*This Blog entry is from the Linear Regression section in **Learn Palisade**.*

A one-way linear regression model is the first model created in this Blog that has predictive power. In actuality, a linear regression model was brought to bear in drawing a trend line, however this Blog entry introduces a more detailed means to create a predictive model via linear regression.

Having ranked the correlation strength of the independent variables vs the dependent variable, note the strongest correlating value which is in this case the variable Kurtosis. The strongest correlating variable will always be the starting point in the development of a predictive model in this methodology.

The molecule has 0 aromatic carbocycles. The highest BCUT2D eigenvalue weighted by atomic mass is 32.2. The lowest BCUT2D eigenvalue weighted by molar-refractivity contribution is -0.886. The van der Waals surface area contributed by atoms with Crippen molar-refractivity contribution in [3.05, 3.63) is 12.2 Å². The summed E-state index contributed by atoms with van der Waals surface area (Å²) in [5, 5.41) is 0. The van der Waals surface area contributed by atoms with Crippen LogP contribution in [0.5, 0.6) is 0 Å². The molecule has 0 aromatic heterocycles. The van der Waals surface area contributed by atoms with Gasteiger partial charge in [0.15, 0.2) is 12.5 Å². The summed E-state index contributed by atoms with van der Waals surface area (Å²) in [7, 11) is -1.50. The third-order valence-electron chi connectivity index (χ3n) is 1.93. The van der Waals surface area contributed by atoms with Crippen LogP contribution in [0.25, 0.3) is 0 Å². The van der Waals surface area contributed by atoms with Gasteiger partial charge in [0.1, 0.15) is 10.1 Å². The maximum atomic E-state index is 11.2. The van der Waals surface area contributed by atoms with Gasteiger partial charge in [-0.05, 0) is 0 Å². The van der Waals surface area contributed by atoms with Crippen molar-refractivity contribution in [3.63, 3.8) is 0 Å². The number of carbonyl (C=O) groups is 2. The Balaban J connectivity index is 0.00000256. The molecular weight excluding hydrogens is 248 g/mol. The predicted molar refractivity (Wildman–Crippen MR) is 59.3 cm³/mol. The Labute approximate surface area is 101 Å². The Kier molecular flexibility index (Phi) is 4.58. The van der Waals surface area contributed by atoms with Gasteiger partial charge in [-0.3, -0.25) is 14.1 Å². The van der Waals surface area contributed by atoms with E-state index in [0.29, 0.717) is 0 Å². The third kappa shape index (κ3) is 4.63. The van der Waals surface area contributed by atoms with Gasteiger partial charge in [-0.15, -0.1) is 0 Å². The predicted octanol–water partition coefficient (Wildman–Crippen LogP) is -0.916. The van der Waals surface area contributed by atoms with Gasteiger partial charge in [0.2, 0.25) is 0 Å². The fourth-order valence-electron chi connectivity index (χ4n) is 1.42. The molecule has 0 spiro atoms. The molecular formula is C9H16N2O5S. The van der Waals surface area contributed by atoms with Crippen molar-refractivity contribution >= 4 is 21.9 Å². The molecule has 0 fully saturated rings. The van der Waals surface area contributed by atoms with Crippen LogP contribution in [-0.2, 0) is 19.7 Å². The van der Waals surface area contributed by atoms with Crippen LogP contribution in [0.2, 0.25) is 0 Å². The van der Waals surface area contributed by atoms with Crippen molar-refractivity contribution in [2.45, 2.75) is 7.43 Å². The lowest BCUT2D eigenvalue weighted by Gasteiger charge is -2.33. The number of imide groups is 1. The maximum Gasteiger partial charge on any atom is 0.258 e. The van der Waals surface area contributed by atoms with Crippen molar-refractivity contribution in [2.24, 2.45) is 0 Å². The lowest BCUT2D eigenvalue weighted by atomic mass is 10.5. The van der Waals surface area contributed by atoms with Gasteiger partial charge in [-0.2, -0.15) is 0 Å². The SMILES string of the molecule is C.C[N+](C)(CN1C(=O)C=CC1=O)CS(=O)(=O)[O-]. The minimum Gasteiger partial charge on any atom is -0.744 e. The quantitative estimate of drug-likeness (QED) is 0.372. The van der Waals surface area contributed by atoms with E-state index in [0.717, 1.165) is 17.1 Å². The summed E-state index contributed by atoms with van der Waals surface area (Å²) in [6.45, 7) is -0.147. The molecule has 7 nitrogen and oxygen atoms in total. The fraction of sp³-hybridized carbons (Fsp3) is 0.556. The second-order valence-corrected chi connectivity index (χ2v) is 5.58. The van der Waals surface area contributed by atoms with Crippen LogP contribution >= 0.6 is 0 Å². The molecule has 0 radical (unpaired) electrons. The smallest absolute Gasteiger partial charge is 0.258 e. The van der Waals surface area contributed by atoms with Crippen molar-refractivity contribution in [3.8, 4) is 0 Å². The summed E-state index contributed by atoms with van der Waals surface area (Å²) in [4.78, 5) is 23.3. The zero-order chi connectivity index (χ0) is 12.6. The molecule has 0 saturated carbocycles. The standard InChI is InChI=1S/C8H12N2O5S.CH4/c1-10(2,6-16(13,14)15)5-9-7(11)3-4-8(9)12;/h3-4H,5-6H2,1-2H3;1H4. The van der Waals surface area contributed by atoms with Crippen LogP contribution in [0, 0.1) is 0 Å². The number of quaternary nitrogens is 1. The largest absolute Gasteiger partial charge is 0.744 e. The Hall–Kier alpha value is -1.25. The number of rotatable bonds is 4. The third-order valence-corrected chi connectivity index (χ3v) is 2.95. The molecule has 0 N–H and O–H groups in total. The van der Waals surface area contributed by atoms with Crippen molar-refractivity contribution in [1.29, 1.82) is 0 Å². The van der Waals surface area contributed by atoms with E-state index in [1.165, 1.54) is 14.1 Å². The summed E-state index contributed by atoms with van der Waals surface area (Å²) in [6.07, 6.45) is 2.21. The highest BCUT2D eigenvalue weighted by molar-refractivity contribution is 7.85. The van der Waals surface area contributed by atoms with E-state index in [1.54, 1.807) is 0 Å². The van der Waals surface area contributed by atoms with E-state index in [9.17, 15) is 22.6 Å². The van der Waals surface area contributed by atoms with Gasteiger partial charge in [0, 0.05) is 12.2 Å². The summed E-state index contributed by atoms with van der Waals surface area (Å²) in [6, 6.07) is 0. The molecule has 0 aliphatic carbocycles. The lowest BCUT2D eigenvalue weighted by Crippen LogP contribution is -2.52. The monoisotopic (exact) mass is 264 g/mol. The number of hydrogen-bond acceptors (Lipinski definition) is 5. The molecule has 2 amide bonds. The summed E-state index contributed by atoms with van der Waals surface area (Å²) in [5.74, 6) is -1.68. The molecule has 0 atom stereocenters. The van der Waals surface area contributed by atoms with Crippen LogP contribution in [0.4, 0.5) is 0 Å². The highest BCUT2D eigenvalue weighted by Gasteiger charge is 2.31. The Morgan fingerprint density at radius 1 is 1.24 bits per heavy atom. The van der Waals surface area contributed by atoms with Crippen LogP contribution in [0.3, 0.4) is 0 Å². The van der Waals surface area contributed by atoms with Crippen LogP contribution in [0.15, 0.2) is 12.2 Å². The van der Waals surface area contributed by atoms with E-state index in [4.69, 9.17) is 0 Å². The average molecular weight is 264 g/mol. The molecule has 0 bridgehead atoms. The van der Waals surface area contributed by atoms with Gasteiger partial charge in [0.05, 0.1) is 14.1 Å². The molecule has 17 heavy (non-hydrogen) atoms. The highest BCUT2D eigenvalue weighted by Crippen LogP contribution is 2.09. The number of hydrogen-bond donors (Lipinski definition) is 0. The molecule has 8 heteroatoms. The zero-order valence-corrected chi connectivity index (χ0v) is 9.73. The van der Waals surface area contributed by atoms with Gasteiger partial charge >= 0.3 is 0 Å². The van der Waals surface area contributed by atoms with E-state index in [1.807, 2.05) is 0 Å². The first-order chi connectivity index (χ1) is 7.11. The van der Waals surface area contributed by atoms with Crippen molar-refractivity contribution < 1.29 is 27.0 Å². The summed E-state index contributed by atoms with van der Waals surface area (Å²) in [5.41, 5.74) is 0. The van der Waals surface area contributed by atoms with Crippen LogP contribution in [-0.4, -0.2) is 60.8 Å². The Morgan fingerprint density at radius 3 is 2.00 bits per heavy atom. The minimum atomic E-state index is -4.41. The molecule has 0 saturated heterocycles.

For the dataset, in the StatTools ribbon, select the menu Regression and Classification towards the centre right of the ribbon, then click on the sub menu Regression (referring to linear regression):

The regression window will appear, shifting from the nomenclature of x and Y (referring to the axis on a chart) to Dependent and Independent (D and I respectively):

The dependent variable for the purpose of these Blog entries is intuitively labelled Dependent in the datasets. For the variable Dependent, ensure that the D column is selected (only one can be selected):

The Independent Variable, being the first and strongest correlating value in this example Kurtosis will be selected in the I column I:

The default parameters are adequate for the model, thus clicking OK will set about calculating a Linear Regression model. StatTools will return a linear regression output: